I don’t like persecution. Not that I’ve ever suffered anything even remotely like the persecution saints experienced in the New Testament – or continue to experience today in some parts of the world – but even the little bit that I have experienced – generally, name calling, strange stares, etc. – has been enough that I don’t like it. In Acts 13, though, I ran across an interesting account. As Paul and Barnabas set out on their first missionary journey, they came to the city of Pisidion Antioch and began to preach to the synagogue there. When a large crowd began to follow Paul, Barnabas, and ultimately Jesus, we learn in verse 45 that the Jewish leaders became jealous and confronted Paul about it, compelling the apostle to proclaim, “It was necessary that God’s message be spoken to you first. But since you reject it and consider yourselves unworthy of eternal life, we now turn to the Gentiles!” It was a watershed moment for Paul’s ministry and the Church, but when they continued to meet success, it was also the direct cause of some serious trouble: “The Jews incited the prominent women, who worshiped God, and the leading men of the city. They stirred up persecution against Paul and Barnabas and expelled them from their district” (50 HCSB).

In other words, Paul and Barnabas were literally driven out of town by the persecution. In my book, that’s a bad day. But today, I notice two things that came from this persecution and apparent failure that I think are important lessons for me as I continue in my study of joy.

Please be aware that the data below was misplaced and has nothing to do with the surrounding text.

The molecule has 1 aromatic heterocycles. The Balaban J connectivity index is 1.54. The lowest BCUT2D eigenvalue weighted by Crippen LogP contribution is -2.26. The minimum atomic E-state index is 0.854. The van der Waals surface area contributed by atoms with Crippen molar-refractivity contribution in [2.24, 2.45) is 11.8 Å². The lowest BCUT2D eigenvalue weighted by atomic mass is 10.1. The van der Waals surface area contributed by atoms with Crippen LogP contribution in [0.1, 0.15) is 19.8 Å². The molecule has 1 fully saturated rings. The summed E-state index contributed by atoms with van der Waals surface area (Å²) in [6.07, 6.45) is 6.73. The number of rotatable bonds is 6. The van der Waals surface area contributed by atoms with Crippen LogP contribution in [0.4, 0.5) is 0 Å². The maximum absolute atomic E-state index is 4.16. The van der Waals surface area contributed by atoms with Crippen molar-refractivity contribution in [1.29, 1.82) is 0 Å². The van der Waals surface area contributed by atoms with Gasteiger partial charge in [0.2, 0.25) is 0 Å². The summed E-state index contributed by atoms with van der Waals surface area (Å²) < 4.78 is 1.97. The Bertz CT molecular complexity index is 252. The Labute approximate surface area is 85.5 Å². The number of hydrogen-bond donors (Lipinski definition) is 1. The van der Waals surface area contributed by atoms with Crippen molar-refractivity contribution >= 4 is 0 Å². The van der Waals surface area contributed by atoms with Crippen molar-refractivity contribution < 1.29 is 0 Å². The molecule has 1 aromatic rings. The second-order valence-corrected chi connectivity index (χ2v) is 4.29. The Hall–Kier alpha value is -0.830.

The first is that, though they had seemingly failed miserably to see Pisidion Antioch turn to the Lord, Paul, Barnabas, and co. shook the dust off their sandals and went on to the next city undeterred.

How often do I find myself in a similar situation? I encountered some resistance, maybe even had to give up on accomplishing something that I had really set my heart on. And so I beat myself up. And convince myself that it had been crazy to think that I could do that. I had been silly to even try. But Paul and company, instead of doing any of that, shook the dust off their feet and wen on to Iconium to continue their trip and minister there.

Persecution is not grounds to give up. In fact, no failure ever is grounds to give up. Instead, I need to get up, shake myself off, and move on. And I think it plays an essential part in enabling the second important lesson that I see in this passage:

Joy can flow even in the midst of – and perhaps even out of – persecution and failure. In verse 52, we read that “the disciples were filled with joy and the Holy Spirit.” Even after this failure, Paul and those with him experienced joy. And even in the midst of this persecution – which in all likelihood did not stop for the new believers left behind – the disciples had joy. But notice how much joy they had. It wasn’t a little. Or even a bunch. No, they were “filled with joy.”

Persecution and failure do not detract from real joy. In fact, I think you could probably make an argument that real joy is actually refined, purified, and even strengthened in such moments as the happiness bit is drained away and we are left relying on that foundational sense that God will work all things out for the good of those who love Him and all this really will  pale in comparison to the reward we’ll receive in glory.

So, there we have it. Two insights into the nature of joy that I needed to read.


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